Emmanuel Macron charmed by Letizia from Spain: this gesture of gallantry which did not go unnoticed

Emmanuel Macron charmed by Letizia from Spain: this gesture of gallantry which did not go unnoticed

This Tuesday, June 28 was held the opening dinner of the NATO summit, organized this year by Felipe VI and Letizia of Spain, in Madrid. On this occasion, Emmanuel Macron allowed himself a gesture of gallantry which did not go unnoticed.

The great international leaders gathered. This Tuesday, June 28, Felipe VI and Letizia from Spain received the various NATO member delegations for a gala dinner organized in the Hall of Columns of the Royal Palace in Madrid. Several heads of state and government were therefore present, such as Joe Biden accompanied by his wife Jill, Pedro Sanchez, Boris Johnson, or even Justin Trudeau. All lent themselves to the game of the photo shoot and the salute to the royal couple of Spain. This is also the case ofEmmanuel Macronwho also allowed himself a particularly noted gesture of gallantry.

The French president was accompanied by his wife, Brigitte Macron. When he presented himself to the royal couple, he first vigorously shook hands with Felipe VI, before advancing towards Letizia of Spain, grasping her hand and bending down for the traditional kisshand. A gesture carried out in the rules of the art because the French head of state took care to bow and barely brush the back of the outstretched hand. But the approach all the same seemed to surprise the Queen of Spain a little, since most of the other guests were confined to a simple handshake, like the American president.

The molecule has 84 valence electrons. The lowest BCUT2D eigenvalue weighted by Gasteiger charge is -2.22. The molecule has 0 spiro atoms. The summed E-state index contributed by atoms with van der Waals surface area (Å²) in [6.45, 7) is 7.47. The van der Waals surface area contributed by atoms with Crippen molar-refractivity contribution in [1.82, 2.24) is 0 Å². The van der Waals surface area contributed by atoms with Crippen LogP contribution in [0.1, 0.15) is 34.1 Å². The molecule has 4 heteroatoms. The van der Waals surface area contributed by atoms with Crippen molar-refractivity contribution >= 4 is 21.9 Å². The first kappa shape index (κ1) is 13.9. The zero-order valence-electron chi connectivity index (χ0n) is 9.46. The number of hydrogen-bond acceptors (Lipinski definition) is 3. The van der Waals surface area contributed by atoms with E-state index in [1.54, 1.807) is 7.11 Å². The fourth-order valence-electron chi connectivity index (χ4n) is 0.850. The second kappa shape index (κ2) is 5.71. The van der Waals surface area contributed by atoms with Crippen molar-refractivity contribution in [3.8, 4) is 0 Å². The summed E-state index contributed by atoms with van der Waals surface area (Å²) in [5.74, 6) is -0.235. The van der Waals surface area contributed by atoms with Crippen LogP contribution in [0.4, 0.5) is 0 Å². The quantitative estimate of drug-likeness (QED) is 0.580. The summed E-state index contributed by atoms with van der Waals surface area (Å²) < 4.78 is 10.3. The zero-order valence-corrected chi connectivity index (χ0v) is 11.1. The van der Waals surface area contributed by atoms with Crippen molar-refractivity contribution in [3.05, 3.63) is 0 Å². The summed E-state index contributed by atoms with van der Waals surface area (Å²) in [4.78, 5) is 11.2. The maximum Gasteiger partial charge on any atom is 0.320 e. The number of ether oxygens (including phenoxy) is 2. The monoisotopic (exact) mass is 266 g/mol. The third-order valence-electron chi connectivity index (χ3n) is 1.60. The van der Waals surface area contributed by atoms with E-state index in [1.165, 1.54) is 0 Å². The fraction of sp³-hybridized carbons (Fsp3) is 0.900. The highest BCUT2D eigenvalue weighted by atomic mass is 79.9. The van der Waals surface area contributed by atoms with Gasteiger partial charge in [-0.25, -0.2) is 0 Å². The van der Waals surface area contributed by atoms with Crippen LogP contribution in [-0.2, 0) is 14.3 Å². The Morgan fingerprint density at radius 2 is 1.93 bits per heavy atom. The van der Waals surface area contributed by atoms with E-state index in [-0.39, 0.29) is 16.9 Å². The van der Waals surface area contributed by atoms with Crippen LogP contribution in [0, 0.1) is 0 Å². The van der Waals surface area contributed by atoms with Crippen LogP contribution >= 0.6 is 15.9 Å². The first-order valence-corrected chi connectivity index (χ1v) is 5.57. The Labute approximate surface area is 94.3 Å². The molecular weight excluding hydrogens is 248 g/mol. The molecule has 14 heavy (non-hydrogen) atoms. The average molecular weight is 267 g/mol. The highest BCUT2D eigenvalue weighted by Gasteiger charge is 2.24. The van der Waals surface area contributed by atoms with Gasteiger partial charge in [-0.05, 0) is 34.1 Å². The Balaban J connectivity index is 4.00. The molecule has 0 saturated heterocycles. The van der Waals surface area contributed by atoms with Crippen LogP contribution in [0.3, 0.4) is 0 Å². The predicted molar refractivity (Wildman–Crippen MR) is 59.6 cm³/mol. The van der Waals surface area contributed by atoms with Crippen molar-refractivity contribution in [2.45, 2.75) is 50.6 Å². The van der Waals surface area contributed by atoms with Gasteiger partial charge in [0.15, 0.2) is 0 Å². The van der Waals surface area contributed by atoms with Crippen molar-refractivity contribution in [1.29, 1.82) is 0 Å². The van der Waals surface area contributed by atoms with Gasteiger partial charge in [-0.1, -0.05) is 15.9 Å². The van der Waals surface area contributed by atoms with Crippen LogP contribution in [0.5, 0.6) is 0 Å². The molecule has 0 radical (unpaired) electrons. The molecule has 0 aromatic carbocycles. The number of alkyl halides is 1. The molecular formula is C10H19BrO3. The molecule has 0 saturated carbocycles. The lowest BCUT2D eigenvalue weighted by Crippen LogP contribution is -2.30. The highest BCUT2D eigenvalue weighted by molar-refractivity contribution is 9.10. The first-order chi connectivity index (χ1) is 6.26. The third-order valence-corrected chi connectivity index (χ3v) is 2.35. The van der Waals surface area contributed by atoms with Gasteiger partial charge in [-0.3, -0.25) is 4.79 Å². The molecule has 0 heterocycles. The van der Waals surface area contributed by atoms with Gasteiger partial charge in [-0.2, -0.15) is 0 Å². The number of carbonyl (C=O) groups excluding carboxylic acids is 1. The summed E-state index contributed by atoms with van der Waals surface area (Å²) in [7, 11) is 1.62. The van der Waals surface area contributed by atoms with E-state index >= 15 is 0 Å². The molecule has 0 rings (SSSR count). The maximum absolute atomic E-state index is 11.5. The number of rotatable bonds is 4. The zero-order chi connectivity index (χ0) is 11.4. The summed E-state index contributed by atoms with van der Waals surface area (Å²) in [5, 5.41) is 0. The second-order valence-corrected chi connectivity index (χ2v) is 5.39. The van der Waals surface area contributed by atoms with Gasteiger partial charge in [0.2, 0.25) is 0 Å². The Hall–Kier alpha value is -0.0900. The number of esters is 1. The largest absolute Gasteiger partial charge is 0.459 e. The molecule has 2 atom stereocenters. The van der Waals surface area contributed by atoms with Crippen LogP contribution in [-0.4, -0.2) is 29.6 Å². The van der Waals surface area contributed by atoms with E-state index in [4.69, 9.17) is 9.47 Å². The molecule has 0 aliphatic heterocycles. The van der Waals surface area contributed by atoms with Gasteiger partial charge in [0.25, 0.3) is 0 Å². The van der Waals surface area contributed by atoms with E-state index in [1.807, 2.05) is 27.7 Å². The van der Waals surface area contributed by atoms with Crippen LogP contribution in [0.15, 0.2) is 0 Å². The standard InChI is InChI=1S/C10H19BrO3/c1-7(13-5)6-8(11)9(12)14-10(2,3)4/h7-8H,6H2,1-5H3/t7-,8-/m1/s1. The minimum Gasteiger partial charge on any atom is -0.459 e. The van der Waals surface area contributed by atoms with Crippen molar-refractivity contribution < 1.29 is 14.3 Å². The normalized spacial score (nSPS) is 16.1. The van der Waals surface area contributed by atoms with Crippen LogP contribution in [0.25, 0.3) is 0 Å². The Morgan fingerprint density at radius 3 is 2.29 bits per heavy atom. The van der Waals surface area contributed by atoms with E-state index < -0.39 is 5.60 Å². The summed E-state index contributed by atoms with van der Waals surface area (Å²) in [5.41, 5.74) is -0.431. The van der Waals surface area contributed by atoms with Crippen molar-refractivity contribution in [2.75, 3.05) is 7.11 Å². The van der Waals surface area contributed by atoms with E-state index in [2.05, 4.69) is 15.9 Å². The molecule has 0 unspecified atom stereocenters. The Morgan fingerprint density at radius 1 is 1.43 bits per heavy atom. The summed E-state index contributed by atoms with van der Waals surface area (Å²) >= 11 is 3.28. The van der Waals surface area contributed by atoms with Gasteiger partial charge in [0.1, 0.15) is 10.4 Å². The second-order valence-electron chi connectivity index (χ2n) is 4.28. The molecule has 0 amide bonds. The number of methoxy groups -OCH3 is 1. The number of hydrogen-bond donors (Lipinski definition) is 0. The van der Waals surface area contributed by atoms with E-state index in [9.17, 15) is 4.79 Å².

Spain celebrates a very special anniversary

Once the photo sessions were over, all the guests joined the dinner table organized on the sidelines of the NATO summit. The event takes place this year at the Ifema exhibition center in Madrid, on Wednesday June 29 and Thursday June 30. A designated country because 2022 marks the 40th anniversary of Spain’s joining the North Atlantic Treaty Organization. In addition to the 30 allied countries, four countries from Asia-Pacific (Australia, New Zealand, Japan and South Korea) have been invited, as well as four other member countries of the European Union and the heads of the European Commission and of the European Council.

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